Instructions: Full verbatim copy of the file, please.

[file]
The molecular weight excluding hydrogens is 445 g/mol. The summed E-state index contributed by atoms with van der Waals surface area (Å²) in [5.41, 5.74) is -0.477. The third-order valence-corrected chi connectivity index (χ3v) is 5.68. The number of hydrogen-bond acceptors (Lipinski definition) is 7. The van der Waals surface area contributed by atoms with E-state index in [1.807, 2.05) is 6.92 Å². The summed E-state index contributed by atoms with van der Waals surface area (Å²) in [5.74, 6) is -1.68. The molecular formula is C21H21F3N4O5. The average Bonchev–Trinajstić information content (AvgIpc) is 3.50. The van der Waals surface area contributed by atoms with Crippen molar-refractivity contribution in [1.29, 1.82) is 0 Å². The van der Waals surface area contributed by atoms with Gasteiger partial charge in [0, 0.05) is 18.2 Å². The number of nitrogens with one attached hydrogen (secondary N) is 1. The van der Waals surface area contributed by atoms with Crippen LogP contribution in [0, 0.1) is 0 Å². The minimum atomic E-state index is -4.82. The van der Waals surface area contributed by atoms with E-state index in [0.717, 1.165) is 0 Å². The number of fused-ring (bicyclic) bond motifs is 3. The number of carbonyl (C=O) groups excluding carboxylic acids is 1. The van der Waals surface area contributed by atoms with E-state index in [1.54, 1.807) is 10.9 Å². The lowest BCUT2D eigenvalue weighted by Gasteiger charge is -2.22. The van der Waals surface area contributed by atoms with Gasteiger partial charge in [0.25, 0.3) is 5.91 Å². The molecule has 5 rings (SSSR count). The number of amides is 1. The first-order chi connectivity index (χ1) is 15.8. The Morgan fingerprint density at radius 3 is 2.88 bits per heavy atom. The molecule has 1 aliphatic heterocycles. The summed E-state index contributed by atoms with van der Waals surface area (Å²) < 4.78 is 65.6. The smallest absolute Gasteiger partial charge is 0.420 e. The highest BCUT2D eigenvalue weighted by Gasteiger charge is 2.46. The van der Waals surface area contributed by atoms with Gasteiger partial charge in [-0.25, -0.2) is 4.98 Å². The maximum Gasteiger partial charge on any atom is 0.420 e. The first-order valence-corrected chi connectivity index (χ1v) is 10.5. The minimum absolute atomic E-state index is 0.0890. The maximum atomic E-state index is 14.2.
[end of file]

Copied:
The molecular weight excluding hydrogens is 445 g/mol. The summed E-state index contributed by atoms with van der Waals surface area (Å²) in [5.41, 5.74) is -0.477. The third-order valence-corrected chi connectivity index (χ3v) is 5.68. The number of hydrogen-bond acceptors (Lipinski definition) is 7. The van der Waals surface area contributed by atoms with E-state index in [1.807, 2.05) is 6.92 Å². The summed E-state index contributed by atoms with van der Waals surface area (Å²) in [5.74, 6) is -1.68. The molecular formula is C21H21F3N4O5. The average Bonchev–Trinajstić information content (AvgIpc) is 3.50. The van der Waals surface area contributed by atoms with Crippen molar-refractivity contribution in [1.29, 1.82) is 0 Å². The van der Waals surface area contributed by atoms with Gasteiger partial charge in [0, 0.05) is 18.2 Å². The number of nitrogens with one attached hydrogen (secondary N) is 1. The van der Waals surface area contributed by atoms with Crippen LogP contribution in [0, 0.1) is 0 Å². The minimum atomic E-state index is -4.82. The van der Waals surface area contributed by atoms with E-state index in [0.717, 1.165) is 0 Å². The number of fused-ring (bicyclic) bond motifs is 3. The number of carbonyl (C=O) groups excluding carboxylic acids is 1. The van der Waals surface area contributed by atoms with E-state index in [1.54, 1.807) is 10.9 Å². The lowest BCUT2D eigenvalue weighted by Gasteiger charge is -2.22. The van der Waals surface area contributed by atoms with Gasteiger partial charge in [0.25, 0.3) is 5.91 Å². The molecule has 5 rings (SSSR count). The number of amides is 1. The first-order chi connectivity index (χ1) is 15.8. The Morgan fingerprint density at radius 3 is 2.88 bits per heavy atom. The molecule has 1 aliphatic heterocycles. The summed E-state index contributed by atoms with van der Waals surface area (Å²) < 4.78 is 65.6. The smallest absolute Gasteiger partial charge is 0.420 e. The highest BCUT2D eigenvalue weighted by Gasteiger charge is 2.46. The van der Waals surface area contributed by atoms with Gasteiger partial charge in [-0.25, -0.2) is 4.98 Å². The maximum Gasteiger partial charge on any atom is 0.420 e. The first-order valence-corrected chi connectivity index (χ1v) is 10.5. The minimum absolute atomic E-state index is 0.0890. The maximum atomic E-state index is 14.2.